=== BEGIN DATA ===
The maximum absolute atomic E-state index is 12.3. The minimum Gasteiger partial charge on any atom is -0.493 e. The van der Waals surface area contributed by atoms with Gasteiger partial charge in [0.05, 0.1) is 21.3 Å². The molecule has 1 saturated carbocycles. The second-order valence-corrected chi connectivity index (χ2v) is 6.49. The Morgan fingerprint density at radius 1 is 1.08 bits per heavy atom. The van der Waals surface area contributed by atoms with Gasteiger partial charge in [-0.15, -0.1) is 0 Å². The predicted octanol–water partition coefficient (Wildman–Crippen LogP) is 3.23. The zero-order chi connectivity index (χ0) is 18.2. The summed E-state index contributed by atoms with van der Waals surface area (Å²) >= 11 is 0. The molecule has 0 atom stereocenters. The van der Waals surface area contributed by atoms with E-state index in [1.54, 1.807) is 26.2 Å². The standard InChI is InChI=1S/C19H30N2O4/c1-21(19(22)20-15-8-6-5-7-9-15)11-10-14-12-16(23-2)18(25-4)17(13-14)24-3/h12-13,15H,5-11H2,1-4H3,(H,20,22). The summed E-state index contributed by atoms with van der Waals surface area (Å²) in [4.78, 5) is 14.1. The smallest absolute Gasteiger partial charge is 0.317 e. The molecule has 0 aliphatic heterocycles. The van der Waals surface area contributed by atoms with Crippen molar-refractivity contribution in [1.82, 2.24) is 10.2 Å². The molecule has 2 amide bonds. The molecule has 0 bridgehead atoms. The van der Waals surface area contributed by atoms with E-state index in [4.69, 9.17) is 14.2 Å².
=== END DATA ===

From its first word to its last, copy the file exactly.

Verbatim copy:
The maximum absolute atomic E-state index is 12.3. The minimum Gasteiger partial charge on any atom is -0.493 e. The van der Waals surface area contributed by atoms with Gasteiger partial charge in [0.05, 0.1) is 21.3 Å². The molecule has 1 saturated carbocycles. The second-order valence-corrected chi connectivity index (χ2v) is 6.49. The Morgan fingerprint density at radius 1 is 1.08 bits per heavy atom. The van der Waals surface area contributed by atoms with Gasteiger partial charge in [-0.15, -0.1) is 0 Å². The predicted octanol–water partition coefficient (Wildman–Crippen LogP) is 3.23. The zero-order chi connectivity index (χ0) is 18.2. The summed E-state index contributed by atoms with van der Waals surface area (Å²) >= 11 is 0. The molecule has 0 atom stereocenters. The van der Waals surface area contributed by atoms with E-state index in [1.54, 1.807) is 26.2 Å². The standard InChI is InChI=1S/C19H30N2O4/c1-21(19(22)20-15-8-6-5-7-9-15)11-10-14-12-16(23-2)18(25-4)17(13-14)24-3/h12-13,15H,5-11H2,1-4H3,(H,20,22). The summed E-state index contributed by atoms with van der Waals surface area (Å²) in [4.78, 5) is 14.1. The smallest absolute Gasteiger partial charge is 0.317 e. The molecule has 0 aliphatic heterocycles. The van der Waals surface area contributed by atoms with Crippen molar-refractivity contribution in [1.82, 2.24) is 10.2 Å². The molecule has 2 amide bonds. The molecule has 0 bridgehead atoms. The van der Waals surface area contributed by atoms with E-state index in [4.69, 9.17) is 14.2 Å².